The DfE guidance states that learning about LGBT+ must be included in secondary RSE and it must be an integrated approach, not a standalone lesson. An inclusive approach needs to be viewed as part and parcel of curriculum planning.

5, More consultation with young people

While the SEF poll provides national data about young people’s experiences of RSE it is also vital to consult with them at a school level. Young people can see the weaknesses in current provision, they can advise on where further training is needed, and they are the only true barometer on whether enough time and status are being afforded to the subject.

Asking a year group from key stage 3 or 4 to write down their thoughts on “what’s been good about RSE so far” and “what else is needed in RSE” can rapidly generate a useful snapshot.

We must also be bolder in offering space for young people to ask questions in RSE. Only one in five young people reported having had an opportunity to ask their questions and get answers as part of their recent RSE experiences. Even if we don’t know the answer it is always possible to find out. Question boxes are a great tool because they can give pupils’ anonymity and give the teacher time to prepare for and research answers.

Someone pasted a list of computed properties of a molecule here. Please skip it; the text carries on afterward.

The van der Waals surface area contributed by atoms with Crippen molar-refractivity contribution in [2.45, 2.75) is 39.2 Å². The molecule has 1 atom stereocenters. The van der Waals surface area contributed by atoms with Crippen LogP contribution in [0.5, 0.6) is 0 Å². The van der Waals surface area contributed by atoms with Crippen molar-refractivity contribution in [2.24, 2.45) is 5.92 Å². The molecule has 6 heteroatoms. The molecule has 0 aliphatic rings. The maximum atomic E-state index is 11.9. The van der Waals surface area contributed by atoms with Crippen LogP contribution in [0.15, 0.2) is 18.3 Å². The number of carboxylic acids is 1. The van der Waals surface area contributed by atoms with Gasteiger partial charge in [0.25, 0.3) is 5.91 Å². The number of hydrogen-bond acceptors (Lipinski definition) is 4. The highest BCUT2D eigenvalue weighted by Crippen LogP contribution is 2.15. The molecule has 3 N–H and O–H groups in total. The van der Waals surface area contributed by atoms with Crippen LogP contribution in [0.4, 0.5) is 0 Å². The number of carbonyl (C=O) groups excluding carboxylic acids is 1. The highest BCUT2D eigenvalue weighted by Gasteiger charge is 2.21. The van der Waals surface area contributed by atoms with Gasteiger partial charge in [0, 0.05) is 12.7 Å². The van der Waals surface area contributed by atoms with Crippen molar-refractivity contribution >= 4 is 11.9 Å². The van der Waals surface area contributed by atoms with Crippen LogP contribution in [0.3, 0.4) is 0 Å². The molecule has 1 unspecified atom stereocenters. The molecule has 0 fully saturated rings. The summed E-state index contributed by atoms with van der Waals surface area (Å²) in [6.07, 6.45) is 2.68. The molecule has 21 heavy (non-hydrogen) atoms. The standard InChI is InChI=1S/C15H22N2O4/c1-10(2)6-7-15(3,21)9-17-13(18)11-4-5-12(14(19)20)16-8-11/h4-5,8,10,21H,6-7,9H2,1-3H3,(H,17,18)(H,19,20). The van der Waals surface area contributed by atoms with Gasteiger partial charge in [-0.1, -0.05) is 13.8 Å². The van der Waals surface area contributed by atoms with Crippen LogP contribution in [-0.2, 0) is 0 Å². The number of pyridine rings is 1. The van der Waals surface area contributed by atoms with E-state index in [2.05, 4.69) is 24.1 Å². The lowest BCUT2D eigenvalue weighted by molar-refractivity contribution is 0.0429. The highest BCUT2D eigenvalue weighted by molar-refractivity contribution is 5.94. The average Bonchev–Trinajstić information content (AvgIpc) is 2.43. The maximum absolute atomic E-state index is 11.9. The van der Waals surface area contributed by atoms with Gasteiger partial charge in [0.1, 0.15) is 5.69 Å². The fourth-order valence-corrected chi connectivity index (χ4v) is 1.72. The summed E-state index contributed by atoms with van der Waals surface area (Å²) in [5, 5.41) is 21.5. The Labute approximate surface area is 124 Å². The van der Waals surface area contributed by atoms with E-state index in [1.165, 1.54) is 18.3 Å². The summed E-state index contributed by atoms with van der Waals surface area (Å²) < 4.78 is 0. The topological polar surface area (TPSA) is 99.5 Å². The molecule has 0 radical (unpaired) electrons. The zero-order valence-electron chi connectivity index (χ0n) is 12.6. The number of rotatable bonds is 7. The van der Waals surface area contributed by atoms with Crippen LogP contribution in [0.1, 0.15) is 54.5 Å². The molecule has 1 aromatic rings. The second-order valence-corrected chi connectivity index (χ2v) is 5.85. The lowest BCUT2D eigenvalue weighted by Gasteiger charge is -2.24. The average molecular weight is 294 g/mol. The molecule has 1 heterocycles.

The simplest “take-away” from the research is that young people want more RSE. School leaders, governors and trustees must engage with this message and plan their path forward to meet the needs of their pupils. Failure to do so has serious consequences for the immediate and future physical and mental health of young people.